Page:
By Jonathan Hickman, Nick Pitarra, & Jordie Bellaire
Of all the incredible comic book series currently in production, The Manhattan Projects has to be among the very best. This is a series that demonstrates the lengths to which absurd story-telling can reach, while simultaneously showcasing how fantastic comic books can be. The book is incredibly well-plotted, the characters are amazingly-bizarre and interesting, and there is always something new happening in every issue. This last point is something that even the best in the business neglect at times.
Issue #14 exemplifies Hickman’s ability to consistently move the story forward by introducing exciting new plot developments. In this installment the story takes a couple of fairly big turns that really open some new directions for the book to move towards. Story elements from earlier issues, such as the alien genocide inflicted by the scientists, appear to be catching up with the team. It’s great to see earlier developments creeping their way back into the story in a way that feels natural. The other major twist in #14 was far less expected, involving the imprisonment of the team, while Westmoreland and JFK have left the ever-twisted Oppenheimer in charge of operations. Again, there is consistently something new happening in this story which has kept every single issue feeling entirely exciting.
This book is also very character-driven, quite appropriate given the array of strange individuals present throughout the series. There are some particularly wonderful additions to the already expansive character development found throughout issue #14. In one scene, Wernher and Yuri are relaxing in a sauna; not an immediately strange premise. Of course, Wernher is practically a limbless torso propped up against the wall, as his mechanical limbs have been placed outside. Furthermore, Yuri is never one to be without his cosmonaut bubble-helmet, and this remains in place as he basks in the steam. Little details like this help exemplify the quirks of each character without requiring a great deal of exposition. Although the characters are bizarre, there are streaks of real emotion that crop up throughout the series. In this case, Yuri’s worry and loneliness caused by Laika’s current mission is palpable in each panel he appears in. Hickman also continues to apply these memorable quirks to new characters, such as the necklace of ears worn by Westmoreland.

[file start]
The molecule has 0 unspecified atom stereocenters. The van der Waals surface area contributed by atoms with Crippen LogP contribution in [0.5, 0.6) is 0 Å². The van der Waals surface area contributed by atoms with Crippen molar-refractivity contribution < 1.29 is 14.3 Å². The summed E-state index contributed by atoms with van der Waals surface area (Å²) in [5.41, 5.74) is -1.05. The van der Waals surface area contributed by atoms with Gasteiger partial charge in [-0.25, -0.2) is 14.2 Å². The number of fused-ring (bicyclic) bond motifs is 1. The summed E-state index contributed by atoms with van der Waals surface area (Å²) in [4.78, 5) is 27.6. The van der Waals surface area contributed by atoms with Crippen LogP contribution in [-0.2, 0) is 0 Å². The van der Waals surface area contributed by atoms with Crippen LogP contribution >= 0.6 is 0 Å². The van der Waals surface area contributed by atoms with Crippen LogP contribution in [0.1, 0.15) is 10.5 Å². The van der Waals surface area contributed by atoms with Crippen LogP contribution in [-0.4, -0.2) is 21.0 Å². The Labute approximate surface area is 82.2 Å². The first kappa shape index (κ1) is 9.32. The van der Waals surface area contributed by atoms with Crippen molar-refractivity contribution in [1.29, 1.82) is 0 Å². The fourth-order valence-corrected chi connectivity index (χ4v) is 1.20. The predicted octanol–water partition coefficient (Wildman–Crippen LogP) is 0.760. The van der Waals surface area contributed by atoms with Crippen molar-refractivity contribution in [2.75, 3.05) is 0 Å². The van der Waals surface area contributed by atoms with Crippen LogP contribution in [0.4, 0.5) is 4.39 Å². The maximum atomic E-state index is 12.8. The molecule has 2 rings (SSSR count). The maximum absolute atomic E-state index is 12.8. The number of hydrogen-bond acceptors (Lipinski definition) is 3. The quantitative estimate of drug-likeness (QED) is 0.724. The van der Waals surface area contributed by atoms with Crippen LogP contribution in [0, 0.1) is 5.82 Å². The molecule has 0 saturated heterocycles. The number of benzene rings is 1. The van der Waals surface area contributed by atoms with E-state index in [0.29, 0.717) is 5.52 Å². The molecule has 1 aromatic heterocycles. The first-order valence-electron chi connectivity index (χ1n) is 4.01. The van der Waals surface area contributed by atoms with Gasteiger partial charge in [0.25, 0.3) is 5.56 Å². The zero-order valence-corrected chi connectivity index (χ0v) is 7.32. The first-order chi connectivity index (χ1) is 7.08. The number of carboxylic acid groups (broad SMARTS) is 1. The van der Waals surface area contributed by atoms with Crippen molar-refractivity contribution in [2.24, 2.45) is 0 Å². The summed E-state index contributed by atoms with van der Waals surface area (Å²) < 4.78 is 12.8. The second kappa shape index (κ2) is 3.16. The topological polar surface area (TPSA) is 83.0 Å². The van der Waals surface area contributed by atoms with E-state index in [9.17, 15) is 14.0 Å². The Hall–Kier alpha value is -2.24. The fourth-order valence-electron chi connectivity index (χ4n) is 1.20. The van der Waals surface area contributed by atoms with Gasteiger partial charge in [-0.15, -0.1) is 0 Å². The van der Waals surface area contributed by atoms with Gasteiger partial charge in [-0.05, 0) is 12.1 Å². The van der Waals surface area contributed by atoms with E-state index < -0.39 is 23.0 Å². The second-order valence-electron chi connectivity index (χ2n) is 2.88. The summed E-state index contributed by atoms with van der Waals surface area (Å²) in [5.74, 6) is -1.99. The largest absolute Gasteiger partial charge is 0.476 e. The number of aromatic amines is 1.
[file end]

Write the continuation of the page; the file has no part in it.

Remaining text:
The visuals provided by Nick Pitarra are always appropriately absurd and strange, and everything he has done in this series is perfectly suited to the tone set by Hickman’s story. The little background elements really help to convey the feeling of each scene, often with an accompanying sense of disgust, shock, or surprise, such as that seen when a wider view is provided of Einstein’s lab in Project Gaia; jars of alien body parts are stacked around the room while one of Fermi’s legs sits hacked up on a nearby table. There’s something about the facial expressions in this series that just keep getting better as well. As already mentioned, the look of worry on Yuri’s face is excellently executed, and Joseph Oppenheimer’s expression of pure derangement and lunacy has always been done with perfect form. However, there are more subtle indications of a true understanding of emotional expression and body language apparent in issue #14; the first time the original Robert Oppenheimer reappears amidst all of the other hallucinatory versions of Joseph is magnificent…just look at the expression on Robert’s face. A sense of forgiveness and even understanding appears to be written all over it without the need for words. Aside from Pitarra’s wonderful illustrations, the colors contributed by Jordie Bellaire continue to show why these three have been so successful together as a team. Her work perfectly complements the feel of Pitarra’s own visuals, as the fairly monochromatic tones used throughout the book are well-suited to the strange, often cartoony appearance of the series. The bright colors used throughout the book further enhance this aspect and really make the whole thing pop, such as the first appearance of the alien fleet that looks incredibly rich. Again, there are more subtle details that really amplify the story progression with requiring a great deal of overly-specific exposition, such as the separate eye-colors seen on Oppenheimer in the final panel as he discusses his growing confliction.
Manhattan Projects #14 doesn’t necessarily change the landscape of the medium on its own, but it certainly carries this sensibility from earlier issues. While we have become much more familiar with this absurd tale that initially felt like nothing else out there, it remains consistently well-developed and well-paced. Every issue adds something new and exciting to the story which is what all writers and other artists should aspire to. The story of this strange team keeps getting bigger with each passing month and there is no telling just how far the creative team might take it!